Some institutional investors are beginning to weigh climate risk as part of their acquisition and development decisions, determining that developing green buildings is not enough to protect their portfolios.
Executives named climate change the top risk to organizational growth this year, more than technological disruption, increased protectionism and cybersecurity concerns in KPMG’s 2019 Global CEO Outlook report.
Around 35% of properties owned by global real estate investment trusts are exposed to climate hazards, including inland flooding, hurricanes or typhoons, and sea level rise. The U.S. REITs most exposed to sea level rise are Vornado Realty Trust and Equity Residential, according to the report. The report noted that climate change “is already influencing real estate markets, with properties exposed to sea level rise in the United States selling at a 7% discount to those with less exposure.”
Much of the exposed real estate footprint is concentrated in sizable U.S. coastal cities such as New York, San Francisco, Miami and Boston, as well as overseas in Hong Kong, Singapore and Tokyo. Thus, some investors interested in the long-term viability of these coastal cities are taking notice.
Principal Real Estate Investors is taking steps for its investment management operations and recently started a climate risk assessment of one of its funds.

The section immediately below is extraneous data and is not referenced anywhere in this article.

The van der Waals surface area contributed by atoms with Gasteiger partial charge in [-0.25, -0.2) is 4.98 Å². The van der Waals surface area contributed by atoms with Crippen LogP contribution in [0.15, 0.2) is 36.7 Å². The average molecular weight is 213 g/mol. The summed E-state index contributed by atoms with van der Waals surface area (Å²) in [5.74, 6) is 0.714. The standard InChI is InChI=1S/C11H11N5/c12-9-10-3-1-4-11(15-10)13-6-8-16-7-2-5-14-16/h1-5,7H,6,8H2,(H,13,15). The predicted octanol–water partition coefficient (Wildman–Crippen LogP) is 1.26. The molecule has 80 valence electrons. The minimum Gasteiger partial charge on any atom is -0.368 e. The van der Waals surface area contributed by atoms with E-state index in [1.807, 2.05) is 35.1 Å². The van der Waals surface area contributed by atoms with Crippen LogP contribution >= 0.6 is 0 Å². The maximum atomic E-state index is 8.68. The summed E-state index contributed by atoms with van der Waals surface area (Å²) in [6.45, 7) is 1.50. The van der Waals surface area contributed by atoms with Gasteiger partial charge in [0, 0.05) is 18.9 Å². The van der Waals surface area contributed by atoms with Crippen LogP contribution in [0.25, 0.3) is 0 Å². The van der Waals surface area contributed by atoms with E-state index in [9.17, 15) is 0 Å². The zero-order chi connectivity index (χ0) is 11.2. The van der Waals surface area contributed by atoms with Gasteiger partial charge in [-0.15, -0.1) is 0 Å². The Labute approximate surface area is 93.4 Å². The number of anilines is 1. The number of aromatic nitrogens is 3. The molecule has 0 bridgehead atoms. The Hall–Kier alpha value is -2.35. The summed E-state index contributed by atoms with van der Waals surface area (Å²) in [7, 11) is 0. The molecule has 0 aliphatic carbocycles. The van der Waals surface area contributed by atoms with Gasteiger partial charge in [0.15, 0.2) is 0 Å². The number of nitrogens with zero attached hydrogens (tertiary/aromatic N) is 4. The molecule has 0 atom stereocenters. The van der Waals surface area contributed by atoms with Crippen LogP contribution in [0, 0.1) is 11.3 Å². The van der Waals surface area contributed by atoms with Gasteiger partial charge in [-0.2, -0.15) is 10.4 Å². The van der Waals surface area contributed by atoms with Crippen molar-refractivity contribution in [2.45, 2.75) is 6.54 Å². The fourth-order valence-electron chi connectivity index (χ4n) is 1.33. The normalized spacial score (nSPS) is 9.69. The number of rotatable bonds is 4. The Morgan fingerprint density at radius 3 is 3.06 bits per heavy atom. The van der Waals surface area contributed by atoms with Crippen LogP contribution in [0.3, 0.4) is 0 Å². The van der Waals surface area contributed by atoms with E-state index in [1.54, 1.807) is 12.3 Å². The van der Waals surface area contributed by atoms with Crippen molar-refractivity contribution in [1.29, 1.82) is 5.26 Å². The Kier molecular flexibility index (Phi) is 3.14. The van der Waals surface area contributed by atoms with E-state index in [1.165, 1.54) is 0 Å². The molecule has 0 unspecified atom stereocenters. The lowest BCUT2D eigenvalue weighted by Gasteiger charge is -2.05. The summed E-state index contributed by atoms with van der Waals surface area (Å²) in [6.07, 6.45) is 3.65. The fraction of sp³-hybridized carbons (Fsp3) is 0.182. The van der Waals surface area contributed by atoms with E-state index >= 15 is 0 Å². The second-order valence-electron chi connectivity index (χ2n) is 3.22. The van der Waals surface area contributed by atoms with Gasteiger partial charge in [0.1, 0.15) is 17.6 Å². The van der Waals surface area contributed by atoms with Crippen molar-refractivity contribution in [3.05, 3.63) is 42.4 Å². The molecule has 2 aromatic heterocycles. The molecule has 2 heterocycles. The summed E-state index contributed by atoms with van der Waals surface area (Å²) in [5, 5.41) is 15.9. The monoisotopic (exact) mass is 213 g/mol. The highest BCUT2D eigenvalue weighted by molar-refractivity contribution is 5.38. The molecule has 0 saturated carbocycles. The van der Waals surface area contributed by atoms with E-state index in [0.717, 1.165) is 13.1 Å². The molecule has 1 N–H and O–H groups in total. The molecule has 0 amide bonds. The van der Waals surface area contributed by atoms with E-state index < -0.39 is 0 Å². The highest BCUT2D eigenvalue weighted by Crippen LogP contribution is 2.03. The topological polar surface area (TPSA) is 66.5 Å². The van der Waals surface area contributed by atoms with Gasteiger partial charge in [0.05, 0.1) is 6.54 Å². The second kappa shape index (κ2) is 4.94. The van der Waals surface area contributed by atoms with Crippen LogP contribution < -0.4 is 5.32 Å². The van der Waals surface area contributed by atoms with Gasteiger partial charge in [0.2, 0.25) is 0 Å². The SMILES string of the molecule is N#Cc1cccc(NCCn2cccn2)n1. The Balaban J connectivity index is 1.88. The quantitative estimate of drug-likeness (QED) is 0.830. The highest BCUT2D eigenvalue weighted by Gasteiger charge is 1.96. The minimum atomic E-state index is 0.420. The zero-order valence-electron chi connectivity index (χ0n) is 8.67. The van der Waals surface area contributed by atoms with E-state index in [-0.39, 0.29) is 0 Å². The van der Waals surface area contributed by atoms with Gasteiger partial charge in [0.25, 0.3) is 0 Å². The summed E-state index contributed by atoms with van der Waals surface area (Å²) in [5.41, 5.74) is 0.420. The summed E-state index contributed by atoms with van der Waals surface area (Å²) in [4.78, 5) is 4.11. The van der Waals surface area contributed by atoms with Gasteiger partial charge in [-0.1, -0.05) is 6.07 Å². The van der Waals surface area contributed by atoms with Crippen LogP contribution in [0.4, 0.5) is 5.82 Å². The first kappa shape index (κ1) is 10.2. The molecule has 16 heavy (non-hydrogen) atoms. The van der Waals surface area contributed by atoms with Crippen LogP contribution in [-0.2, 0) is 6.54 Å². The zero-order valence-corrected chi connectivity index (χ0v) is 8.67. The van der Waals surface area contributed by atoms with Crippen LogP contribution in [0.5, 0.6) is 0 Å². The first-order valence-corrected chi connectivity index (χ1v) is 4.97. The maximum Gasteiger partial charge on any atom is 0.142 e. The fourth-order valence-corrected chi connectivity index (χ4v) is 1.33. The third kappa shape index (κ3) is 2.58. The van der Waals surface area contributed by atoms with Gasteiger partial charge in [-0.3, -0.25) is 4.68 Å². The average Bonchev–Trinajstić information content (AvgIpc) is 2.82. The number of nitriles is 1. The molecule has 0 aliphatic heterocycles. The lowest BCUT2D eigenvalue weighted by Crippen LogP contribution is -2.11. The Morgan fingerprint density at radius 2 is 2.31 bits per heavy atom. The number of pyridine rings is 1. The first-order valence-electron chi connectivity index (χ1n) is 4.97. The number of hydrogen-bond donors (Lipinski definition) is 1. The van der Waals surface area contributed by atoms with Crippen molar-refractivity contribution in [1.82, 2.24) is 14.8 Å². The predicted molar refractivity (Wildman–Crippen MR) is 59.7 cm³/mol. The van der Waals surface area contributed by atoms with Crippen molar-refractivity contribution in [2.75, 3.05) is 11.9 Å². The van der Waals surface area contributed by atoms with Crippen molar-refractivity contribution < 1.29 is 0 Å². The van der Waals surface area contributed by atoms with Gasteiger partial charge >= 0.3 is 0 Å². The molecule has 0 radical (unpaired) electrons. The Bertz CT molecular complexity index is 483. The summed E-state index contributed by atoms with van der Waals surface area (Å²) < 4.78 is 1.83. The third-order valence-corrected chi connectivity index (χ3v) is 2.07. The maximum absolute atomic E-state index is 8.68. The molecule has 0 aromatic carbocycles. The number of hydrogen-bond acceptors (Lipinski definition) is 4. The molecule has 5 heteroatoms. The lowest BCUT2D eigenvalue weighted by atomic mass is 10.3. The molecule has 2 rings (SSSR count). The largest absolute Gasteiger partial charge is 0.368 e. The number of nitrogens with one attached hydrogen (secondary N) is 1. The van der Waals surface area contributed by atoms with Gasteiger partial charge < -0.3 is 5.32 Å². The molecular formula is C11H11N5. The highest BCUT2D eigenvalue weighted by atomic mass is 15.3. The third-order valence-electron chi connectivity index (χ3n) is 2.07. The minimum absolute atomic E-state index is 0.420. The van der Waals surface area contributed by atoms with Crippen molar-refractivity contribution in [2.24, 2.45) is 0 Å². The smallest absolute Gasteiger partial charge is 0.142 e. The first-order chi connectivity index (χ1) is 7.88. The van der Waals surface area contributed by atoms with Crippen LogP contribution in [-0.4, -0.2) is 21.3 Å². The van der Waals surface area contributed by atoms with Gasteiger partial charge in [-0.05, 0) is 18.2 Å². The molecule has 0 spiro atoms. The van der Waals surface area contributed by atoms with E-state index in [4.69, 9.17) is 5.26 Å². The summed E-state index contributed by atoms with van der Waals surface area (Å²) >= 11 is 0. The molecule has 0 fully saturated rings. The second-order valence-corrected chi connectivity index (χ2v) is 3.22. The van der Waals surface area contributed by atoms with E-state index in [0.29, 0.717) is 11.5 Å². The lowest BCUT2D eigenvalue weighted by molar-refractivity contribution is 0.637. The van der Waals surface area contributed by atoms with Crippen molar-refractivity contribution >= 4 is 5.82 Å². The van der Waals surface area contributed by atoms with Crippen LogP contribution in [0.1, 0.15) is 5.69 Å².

“We are increasingly investigating climate risks as part of our management practices,” Jennifer McConkey, senior director of operations and sustainability at Principal Real Estate Investors, said in an email. “The company is “adding climate risk components to our due diligence processes and operational standards.”
McConkey thinks these issues will become “a greater part of real estate investment management in the future.”
Meanwhile, Leadership in Energy and Environmental Design, or LEED, buildings have been shown to both dramatically reduce absenteeism and increase productivity, in addition to reducing carbon emissions. LEED’s finding is that these green built environments make for a healthier and happier work environment.
Higher-end LEED certified four- and five-star office buildings in the United States also tend to command 20% higher rents and sell for 25% more at lower capitalization rates than non-LEED certified four- and five-star buildings, according to CoStar data. LEED buildings tend to charge double the rent and sell for double non-LEED buildings. They also tend to boast lower vacancy rates.